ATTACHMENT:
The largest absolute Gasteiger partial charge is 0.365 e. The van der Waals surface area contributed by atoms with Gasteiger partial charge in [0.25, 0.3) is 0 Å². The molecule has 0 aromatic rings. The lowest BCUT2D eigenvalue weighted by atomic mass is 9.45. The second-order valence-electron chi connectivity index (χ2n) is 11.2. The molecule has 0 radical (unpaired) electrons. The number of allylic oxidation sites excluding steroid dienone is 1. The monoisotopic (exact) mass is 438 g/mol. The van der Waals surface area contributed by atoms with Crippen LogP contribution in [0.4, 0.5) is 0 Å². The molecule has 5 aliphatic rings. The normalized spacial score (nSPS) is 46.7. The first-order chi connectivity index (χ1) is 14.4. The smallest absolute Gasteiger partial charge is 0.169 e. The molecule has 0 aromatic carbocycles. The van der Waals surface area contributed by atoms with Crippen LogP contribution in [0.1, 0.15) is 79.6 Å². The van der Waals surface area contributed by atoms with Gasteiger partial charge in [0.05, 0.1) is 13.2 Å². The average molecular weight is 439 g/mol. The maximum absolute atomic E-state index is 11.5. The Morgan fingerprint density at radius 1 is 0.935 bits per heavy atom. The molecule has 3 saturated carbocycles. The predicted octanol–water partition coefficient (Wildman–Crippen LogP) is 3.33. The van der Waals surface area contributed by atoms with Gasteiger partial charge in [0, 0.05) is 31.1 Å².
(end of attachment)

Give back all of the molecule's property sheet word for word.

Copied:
The largest absolute Gasteiger partial charge is 0.365 e. The van der Waals surface area contributed by atoms with Gasteiger partial charge in [0.25, 0.3) is 0 Å². The molecule has 0 aromatic rings. The lowest BCUT2D eigenvalue weighted by atomic mass is 9.45. The second-order valence-electron chi connectivity index (χ2n) is 11.2. The molecule has 0 radical (unpaired) electrons. The number of allylic oxidation sites excluding steroid dienone is 1. The monoisotopic (exact) mass is 438 g/mol. The van der Waals surface area contributed by atoms with Crippen LogP contribution in [0.4, 0.5) is 0 Å². The molecule has 5 aliphatic rings. The normalized spacial score (nSPS) is 46.7. The first-order chi connectivity index (χ1) is 14.4. The smallest absolute Gasteiger partial charge is 0.169 e. The molecule has 0 aromatic carbocycles. The van der Waals surface area contributed by atoms with Crippen LogP contribution in [0.1, 0.15) is 79.6 Å². The van der Waals surface area contributed by atoms with Gasteiger partial charge in [0.05, 0.1) is 13.2 Å². The average molecular weight is 439 g/mol. The maximum absolute atomic E-state index is 11.5. The Morgan fingerprint density at radius 1 is 0.935 bits per heavy atom. The molecule has 3 saturated carbocycles. The predicted octanol–water partition coefficient (Wildman–Crippen LogP) is 3.33. The van der Waals surface area contributed by atoms with Gasteiger partial charge in [0, 0.05) is 31.1 Å².